Learning About Student Loan Collection Agencies

by John Watts on November 10, 2011

I hope this Thursday finds you doing well.

While this part of the country was consumed with a certain football game between two undefeated teams last weekend, there was a funny (and true) story from the world of education (and athletics) a little north of Alabama:

Tennessee had injured kickers so they sent the campus police to bring a freshman walk on kicker to the stadium. He was sitting on a couch in a fraternity house. He ended up doing very well.

Here’s what the coach said:

“I’m going to write a book one day of the things that have happened to me in the last two years — having to find a kicker out of a frat house,” UT’s coach said.

That’s a new one for me.

While not nearly as funny, I recently found out there is more debt in student loans than in credit cards in this country.

Amazing.

Given the enormous debt level, and given that there is a large percentage of student loans in default, then the subject of student loan collection agencies is important to many families.

We have been suing abusive student loan collection agencies for a number of years and have recently started writing more about this area of the law.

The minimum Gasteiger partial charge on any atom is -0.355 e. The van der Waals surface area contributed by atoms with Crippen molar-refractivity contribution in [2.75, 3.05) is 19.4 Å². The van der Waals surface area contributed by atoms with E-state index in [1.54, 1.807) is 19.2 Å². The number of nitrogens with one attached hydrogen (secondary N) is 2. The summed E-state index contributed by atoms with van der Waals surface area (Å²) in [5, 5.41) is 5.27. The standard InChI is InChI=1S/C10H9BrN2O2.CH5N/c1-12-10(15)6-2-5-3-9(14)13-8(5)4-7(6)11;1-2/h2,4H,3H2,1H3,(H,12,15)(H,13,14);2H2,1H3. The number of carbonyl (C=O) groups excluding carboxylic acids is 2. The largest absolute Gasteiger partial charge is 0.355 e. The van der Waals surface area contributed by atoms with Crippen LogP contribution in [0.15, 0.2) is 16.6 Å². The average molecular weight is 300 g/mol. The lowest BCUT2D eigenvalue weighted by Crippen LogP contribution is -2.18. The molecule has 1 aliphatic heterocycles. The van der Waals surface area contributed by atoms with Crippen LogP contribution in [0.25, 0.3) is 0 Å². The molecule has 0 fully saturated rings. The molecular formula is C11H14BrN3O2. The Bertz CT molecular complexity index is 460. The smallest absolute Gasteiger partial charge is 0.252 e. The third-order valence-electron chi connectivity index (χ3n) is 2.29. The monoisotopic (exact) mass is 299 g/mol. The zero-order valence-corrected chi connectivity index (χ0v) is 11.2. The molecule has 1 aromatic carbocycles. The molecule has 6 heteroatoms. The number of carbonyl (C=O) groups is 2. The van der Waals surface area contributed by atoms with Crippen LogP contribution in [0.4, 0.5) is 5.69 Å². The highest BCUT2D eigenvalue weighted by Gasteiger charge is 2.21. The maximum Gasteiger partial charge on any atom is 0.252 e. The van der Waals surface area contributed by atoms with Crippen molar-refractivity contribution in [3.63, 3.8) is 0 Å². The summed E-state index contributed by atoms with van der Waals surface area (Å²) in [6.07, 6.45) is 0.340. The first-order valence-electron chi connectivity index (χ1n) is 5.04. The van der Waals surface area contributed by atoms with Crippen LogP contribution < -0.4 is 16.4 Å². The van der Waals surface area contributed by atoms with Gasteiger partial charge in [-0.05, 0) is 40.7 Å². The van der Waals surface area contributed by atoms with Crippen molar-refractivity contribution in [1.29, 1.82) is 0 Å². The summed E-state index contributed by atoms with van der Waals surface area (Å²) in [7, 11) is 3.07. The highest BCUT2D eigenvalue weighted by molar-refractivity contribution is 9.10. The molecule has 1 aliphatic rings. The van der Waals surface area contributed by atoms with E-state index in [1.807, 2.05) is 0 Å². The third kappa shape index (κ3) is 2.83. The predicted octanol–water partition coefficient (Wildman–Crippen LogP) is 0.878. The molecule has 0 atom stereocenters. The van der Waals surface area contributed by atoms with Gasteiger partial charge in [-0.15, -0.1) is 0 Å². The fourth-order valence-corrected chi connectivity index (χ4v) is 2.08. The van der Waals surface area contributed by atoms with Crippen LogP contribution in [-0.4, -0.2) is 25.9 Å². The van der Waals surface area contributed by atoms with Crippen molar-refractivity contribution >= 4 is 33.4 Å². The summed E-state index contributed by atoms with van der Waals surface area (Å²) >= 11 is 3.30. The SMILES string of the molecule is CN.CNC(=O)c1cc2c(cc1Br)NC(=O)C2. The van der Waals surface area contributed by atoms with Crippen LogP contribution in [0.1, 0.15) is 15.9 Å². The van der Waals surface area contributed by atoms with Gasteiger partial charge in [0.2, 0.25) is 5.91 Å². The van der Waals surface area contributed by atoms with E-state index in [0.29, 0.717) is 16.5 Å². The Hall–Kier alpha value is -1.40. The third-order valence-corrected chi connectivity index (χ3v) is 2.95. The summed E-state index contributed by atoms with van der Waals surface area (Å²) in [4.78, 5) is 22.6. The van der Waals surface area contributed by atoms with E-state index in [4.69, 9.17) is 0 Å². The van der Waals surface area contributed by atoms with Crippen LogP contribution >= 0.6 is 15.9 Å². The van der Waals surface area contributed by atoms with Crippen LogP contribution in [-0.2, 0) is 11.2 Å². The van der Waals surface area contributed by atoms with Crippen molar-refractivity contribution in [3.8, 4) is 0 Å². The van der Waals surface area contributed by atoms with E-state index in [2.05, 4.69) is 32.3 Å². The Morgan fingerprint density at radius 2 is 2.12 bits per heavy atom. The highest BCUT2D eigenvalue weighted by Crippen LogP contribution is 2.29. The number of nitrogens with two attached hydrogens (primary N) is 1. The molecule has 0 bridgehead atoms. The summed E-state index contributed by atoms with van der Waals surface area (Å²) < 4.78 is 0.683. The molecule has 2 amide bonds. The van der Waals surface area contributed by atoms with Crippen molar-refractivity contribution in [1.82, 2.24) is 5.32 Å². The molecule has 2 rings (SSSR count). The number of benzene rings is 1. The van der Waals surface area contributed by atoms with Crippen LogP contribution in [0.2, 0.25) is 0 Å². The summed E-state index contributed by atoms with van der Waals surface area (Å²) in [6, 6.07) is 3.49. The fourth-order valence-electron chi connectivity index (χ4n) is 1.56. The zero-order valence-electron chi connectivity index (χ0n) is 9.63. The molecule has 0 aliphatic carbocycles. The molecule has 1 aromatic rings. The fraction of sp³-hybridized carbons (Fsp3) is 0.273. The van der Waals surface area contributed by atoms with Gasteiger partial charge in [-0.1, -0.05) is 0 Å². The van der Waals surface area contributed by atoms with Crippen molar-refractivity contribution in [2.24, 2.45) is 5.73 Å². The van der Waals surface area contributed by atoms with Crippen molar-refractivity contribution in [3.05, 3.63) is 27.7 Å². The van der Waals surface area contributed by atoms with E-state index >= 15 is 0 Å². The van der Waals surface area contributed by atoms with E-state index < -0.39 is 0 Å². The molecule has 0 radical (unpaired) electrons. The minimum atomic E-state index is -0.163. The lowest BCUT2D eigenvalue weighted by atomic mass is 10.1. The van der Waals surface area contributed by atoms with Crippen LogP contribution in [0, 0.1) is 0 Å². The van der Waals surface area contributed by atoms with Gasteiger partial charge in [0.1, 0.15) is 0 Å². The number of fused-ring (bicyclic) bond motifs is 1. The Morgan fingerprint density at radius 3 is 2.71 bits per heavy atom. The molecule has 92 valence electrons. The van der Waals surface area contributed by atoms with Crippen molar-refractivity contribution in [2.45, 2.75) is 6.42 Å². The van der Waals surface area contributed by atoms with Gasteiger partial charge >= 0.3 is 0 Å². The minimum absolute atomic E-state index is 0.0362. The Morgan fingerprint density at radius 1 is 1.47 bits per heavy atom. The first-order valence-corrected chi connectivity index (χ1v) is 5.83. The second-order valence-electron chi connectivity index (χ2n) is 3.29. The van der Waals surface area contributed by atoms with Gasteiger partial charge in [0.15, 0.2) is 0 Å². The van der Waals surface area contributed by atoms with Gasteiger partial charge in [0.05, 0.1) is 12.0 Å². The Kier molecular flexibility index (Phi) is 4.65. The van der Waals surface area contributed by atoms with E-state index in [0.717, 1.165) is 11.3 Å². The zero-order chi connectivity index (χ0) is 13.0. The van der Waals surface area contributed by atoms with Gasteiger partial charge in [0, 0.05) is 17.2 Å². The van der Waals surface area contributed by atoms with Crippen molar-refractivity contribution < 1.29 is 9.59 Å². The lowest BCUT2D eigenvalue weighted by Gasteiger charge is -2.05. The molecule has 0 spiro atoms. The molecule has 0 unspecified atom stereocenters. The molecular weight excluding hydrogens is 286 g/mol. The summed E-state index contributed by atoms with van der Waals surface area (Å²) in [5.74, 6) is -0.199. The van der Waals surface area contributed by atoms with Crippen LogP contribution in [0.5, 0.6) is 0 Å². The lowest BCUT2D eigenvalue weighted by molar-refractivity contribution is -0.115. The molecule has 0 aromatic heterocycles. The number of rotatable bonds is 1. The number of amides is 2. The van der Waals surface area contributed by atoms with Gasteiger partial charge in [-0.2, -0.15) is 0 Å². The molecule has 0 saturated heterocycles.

Student loan collection agencies have enormous powers — more so than collection agencies that collect credit card debt. But there are limits. In particular, the Fair Debt Collection Practices Act (FDCPA) limits all student loan collection agencies.

However, the extra power tends to make the student loan collectors arrogant.

Combined with a commission structure that encourages the agencies to demand more money than is legally required, we have a recipe for widespread abuse.

The best protection for you and your family, if you are dealing with student loans, is to learn more about your rights, and then use that knowledge.

To the right we have a number of links to some articles and blog posts that might be of interest to you if you are wondering about the powers (and limits) of collection agencies who collect on private and federal student loans.

We wish you a wonderful Thursday and hope this weekend holds good times for you.

And if a coach calls you to get to the stadium fast, good luck!

:)

John Watts

 

Several collection agencies that collect student loans pay over $4,000,000 in fines but we are assured these companies would never abuse student loan consumers…

Typical violations of the law by student loan collectors

There are about twenty or so collection agencies who collect on federal student loans — here is a list.

The differences (and similarities) in collection powers on federal and private student loans

Leave a Comment

Previous post:

Next post: